Have you ever wondered what the AOSP source tree would look like if someone stitched together a video of every commit, update, and release? Ponder no more, friends, because YouTube user xcco3x has made that a reality. A visually amazing 21 minute reality, to be exact.
A little background info, per the description on YouTube:
The graph represents the source tree. Non-leaf nodes are directories and leaf nodes are files where their color represents the type of file.
Adding to the list of awesome Android-related gadgetry, Tomer Weller and Yossi Sorin have created Paradroid, a self-navigating skydiving robot powered by an attached Android handset.
Beginning as a project for Google Developer's day ADK challenge, Paradroid is still a work in progress. That being said, it already seems to have some impressive capabilities, functioning from heights of over 1000ft., parachuting safely to the ground, and navigating to a predetermined location, all while sending back handy status reports.
Soon after HP started their TouchPad fire sale, a version of the device running Android 2.2 appeared on eBay and went on to sell for almost $700. Hopes for an Android port were high and the developer community swung into action offering a $2300 bounty for anyone who could load Android on the TouchPad. The CyanogenMod team, Android developers extraordinaire, did not disappoint and soon the news broke that they had managed to successfully get Android running on the TouchPad.
At Google I/O this year, the newest version of Android was officially announced. Codenamed Ice Cream Sandwich, it aims to bring Honeycomb features to phones, Gingerbread features to tablets, and everything in between. The official announcement left us without a firm release date -- only that it would be released in Q4 of this year.
At the Dreamforce conference in San Francisco today, though, Eric Schmidt let a bit more info slip:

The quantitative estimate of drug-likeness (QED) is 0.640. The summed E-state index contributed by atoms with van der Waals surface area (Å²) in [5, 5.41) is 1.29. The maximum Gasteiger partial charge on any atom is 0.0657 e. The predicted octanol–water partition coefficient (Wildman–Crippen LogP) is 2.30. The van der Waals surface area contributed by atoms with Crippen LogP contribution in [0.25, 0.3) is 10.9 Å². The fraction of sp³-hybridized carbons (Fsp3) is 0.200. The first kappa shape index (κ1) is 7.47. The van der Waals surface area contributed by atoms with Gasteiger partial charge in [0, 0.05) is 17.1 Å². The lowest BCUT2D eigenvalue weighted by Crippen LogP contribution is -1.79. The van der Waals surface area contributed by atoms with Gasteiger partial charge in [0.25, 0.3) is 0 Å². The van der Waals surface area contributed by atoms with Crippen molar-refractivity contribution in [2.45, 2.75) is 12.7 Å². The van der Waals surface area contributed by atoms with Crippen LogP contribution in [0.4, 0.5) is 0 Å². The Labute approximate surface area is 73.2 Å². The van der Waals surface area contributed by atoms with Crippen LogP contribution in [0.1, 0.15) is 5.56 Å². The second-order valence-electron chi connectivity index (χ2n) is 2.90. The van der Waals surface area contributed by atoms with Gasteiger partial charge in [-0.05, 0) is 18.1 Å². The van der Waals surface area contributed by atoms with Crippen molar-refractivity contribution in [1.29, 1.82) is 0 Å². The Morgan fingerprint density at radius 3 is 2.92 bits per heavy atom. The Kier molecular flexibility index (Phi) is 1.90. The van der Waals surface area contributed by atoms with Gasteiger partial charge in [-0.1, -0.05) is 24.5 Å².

We have a new operating system, internally known as Ice Cream Sandwich for some reason, which is being released in October/November, which everyone’s really excited about.
Analytics firm Canalys is reporting that global smartphone market share for Google’s Android OS platform is at a colossal 48%, with an overall lead in 35 out of the 56 countries tracked by Canalys. According to the report, the total global smartphone market has grown by 73% year-on-year with a total of 107.7 million devices shipped in Q2 2011. Android-based devices are the main culprit behind this astounding growth with an increase in shipments of 379% from over a year ago totalling 51.9 million units shipped in Q2 2011.
Last week we got our hands on the Sprint Playbook which indicated that the Kyocera Echo would be receiving a firmware update to Android 2.3. Accordingly, a page has now gone live on the official Kyocera Echo webpage confirming that an update to Android 2.3.4 is imminent. By the looks of the Echo webpage this update will bring some major features and enhancements to this unique device.
As indicated in the Playbook the update will include Swype 3.0 with "Tap Correction and Horizontal Word Choice List" (i.e.
In a recent patent suit between HTC and Apple, the US International Trade Commission found the Taiwanese manufacturer liable on two counts of patent infringement in its Android-based devices (see our earlier post for a detailed analysis of the case and its effects).
Although this suit only involves Apple and HTC, its legal ramifications could affect Android as a whole - since the alleged infringements are core parts of the Android OS developed by Google.
ASUS has just announced via Twitter that they are currently testing Android 3.2 on the Eee Pad Transformer, and that the keyboard super-dock tablet will be receiving the update soon. What does Android 3.2 bring? A slew of bug fixes, mostly - along with compatibility for apps that don't scale properly (called "Zoom Mode") on Honeycomb tablets. Check out our article on Android 3.2 to learn more.
Regardless of where you sit in the tech world, there is one thing that affects us all: security vulnerabilities. Unfortunately, our little green robot is no exception this rule, and The Registerrecently dropped a report on a potentially bad exploit.
Apparently, in Android 2.3.3 and below, there is a vulnerability that would allow attackers to collect digital tokens that are stored on the device after users login to Google Calendar, Facebook, Twitter, and "several other accounts."
Here's how it works: when you login to an account, an authToken is stored locally on your device for 14 days, allowing you to re-access the service without hassle.
Fragmentation has been one of the biggest criticisms of the Android platform. Essentially, Google allows anybody to take the Android code and tweak it suit their own needs. This is how manufacturers like Motorola, HTC, and Samsung are able to create custom layers (MotoBlur, Sense UI, and TouchWiz, respectively) over the vanilla Android interface and how some carriers load up new phones with crapware. Although this is a price to pay for openness and customizability, a recent study indicates that 86% of developers are unhappy with the state of Android fragmentation (24% of them describing it as a "huge problem").